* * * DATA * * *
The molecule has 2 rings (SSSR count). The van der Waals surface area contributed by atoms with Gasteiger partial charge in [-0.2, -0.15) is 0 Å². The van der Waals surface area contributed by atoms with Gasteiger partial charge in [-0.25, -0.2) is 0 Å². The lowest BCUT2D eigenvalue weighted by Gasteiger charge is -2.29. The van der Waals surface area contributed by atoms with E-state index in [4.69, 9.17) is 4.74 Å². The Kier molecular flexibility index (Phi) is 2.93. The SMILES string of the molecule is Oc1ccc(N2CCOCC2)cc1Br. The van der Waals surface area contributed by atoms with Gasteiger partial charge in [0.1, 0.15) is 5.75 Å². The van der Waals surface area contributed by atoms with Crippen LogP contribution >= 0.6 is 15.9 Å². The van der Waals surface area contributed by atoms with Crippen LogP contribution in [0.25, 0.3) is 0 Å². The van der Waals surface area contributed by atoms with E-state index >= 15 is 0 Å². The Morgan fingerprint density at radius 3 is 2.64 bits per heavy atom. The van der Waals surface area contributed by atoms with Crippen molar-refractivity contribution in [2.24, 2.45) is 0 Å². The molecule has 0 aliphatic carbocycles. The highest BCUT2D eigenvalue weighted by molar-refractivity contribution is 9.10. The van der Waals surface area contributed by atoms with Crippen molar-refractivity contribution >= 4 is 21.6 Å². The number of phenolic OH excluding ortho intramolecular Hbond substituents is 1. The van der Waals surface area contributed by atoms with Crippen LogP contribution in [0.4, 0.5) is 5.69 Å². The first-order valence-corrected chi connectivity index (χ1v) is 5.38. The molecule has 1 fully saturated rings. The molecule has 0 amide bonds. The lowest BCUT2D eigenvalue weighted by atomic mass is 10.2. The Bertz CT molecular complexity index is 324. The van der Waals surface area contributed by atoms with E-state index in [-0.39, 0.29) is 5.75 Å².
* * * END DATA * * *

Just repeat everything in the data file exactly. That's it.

The molecule has 2 rings (SSSR count). The van der Waals surface area contributed by atoms with Gasteiger partial charge in [-0.2, -0.15) is 0 Å². The van der Waals surface area contributed by atoms with Gasteiger partial charge in [-0.25, -0.2) is 0 Å². The lowest BCUT2D eigenvalue weighted by Gasteiger charge is -2.29. The van der Waals surface area contributed by atoms with E-state index in [4.69, 9.17) is 4.74 Å². The Kier molecular flexibility index (Phi) is 2.93. The SMILES string of the molecule is Oc1ccc(N2CCOCC2)cc1Br. The van der Waals surface area contributed by atoms with Gasteiger partial charge in [0.1, 0.15) is 5.75 Å². The van der Waals surface area contributed by atoms with Crippen LogP contribution >= 0.6 is 15.9 Å². The van der Waals surface area contributed by atoms with Crippen LogP contribution in [0.25, 0.3) is 0 Å². The van der Waals surface area contributed by atoms with E-state index >= 15 is 0 Å². The Morgan fingerprint density at radius 3 is 2.64 bits per heavy atom. The van der Waals surface area contributed by atoms with Crippen molar-refractivity contribution in [2.24, 2.45) is 0 Å². The molecule has 0 aliphatic carbocycles. The highest BCUT2D eigenvalue weighted by molar-refractivity contribution is 9.10. The van der Waals surface area contributed by atoms with Crippen molar-refractivity contribution >= 4 is 21.6 Å². The number of phenolic OH excluding ortho intramolecular Hbond substituents is 1. The van der Waals surface area contributed by atoms with Crippen LogP contribution in [0.4, 0.5) is 5.69 Å². The first-order valence-corrected chi connectivity index (χ1v) is 5.38. The molecule has 1 fully saturated rings. The molecule has 0 amide bonds. The lowest BCUT2D eigenvalue weighted by atomic mass is 10.2. The Bertz CT molecular complexity index is 324. The van der Waals surface area contributed by atoms with E-state index in [-0.39, 0.29) is 5.75 Å².